Profile: Treasury Secretary Jacob Lew
Position: U.S. treasury secretary
Incumbent: Jacob "Jack" Lew
Date of Birth: August 29, 1955
Term: Sworn in as 76th treasury secretary on February 28, 2013, after being approved by the Senate. Serves at the wish of the president.
- Lew served as President Barack Obama's chief of staff before being chosen to replace Timothy Geithner, who left the top Treasury post after serving through Obama's first term. Lew easily won confirmation in the Democratic-controlled U.S. Senate, receiving the support of 20 Republicans. But a few lawmakers were sharply critical of the large bonuses and other perks he received from previous employers Citigroup and New York University. Lew was also grilled about an investment he once had in the Cayman Islands. In his 2008 presidential campaign Obama criticized the practice of using the Cayman Islands as a tax haven.
- Bespectacled and unassuming, Lew spent most of his career in public service as a staffer and manager behind the scenes, preferring to avoid the limelight. Lew has a passion for budgets, and served as budget director under former President Bill Clinton as well as Obama.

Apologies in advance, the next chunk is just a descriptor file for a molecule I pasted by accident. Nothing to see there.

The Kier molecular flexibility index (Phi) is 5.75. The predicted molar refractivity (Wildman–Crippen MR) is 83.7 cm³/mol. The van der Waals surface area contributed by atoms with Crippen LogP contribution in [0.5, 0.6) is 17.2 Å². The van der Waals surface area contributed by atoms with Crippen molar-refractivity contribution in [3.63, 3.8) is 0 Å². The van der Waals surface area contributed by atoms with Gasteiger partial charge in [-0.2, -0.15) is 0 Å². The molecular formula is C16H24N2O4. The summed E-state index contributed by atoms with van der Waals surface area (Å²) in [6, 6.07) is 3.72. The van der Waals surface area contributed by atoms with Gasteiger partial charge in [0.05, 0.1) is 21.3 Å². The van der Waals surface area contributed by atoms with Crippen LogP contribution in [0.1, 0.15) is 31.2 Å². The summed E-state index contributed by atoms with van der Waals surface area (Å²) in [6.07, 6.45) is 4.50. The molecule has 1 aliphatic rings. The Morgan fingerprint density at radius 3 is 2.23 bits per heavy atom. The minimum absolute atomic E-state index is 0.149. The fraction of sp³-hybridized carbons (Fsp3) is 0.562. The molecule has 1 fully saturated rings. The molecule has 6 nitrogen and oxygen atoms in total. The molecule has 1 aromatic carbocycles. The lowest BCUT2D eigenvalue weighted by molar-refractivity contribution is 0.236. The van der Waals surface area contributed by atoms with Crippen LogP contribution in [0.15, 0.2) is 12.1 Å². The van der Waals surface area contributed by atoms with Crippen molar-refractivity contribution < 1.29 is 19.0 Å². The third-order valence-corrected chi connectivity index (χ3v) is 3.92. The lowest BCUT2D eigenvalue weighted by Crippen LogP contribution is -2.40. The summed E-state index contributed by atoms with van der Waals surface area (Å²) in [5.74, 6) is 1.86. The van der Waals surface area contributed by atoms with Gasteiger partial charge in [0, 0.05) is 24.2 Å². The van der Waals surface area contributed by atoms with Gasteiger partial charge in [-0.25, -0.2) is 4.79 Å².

- Lew honed his political skills as a policy adviser to Democratic House Speaker Tip O'Neill, who is still touted as a symbol of bipartisanship because he worked with a Republican White House to change the tax code and the Social Security retirement program in the 1980s. As Obama's budget chief, Lew led talks with Congress in 2011 that brought a deal to avert a U.S. debt default, though he antagonized some Republicans with his unwavering defense of government-run benefit programs, including the Medicaid healthcare insurance for the poor and disabled.
- The choice of Lew as the administration's top economic official signals the importance Obama places on ongoing battles in Washington over the U.S. government's budget. Lew's bipartisan credentials could come in handy as he is expected to take the lead in difficult talks with Congress on how to trim the budget and keep a lid on the nation's $16.6 trillion debt. Lew will also have to confront a host of tricky economic topics ranging from how best to scale back the government's role in the housing market to how to respond to China's economic heft. In his first action as treasury chief, Lew presided over a meeting of the Financial Stability Oversight Council, a panel of the country's top banking and market regulators that is charged with preventing another financial collapse.
(Reporting by Anna Yukhananov; Editing by Paul Simao)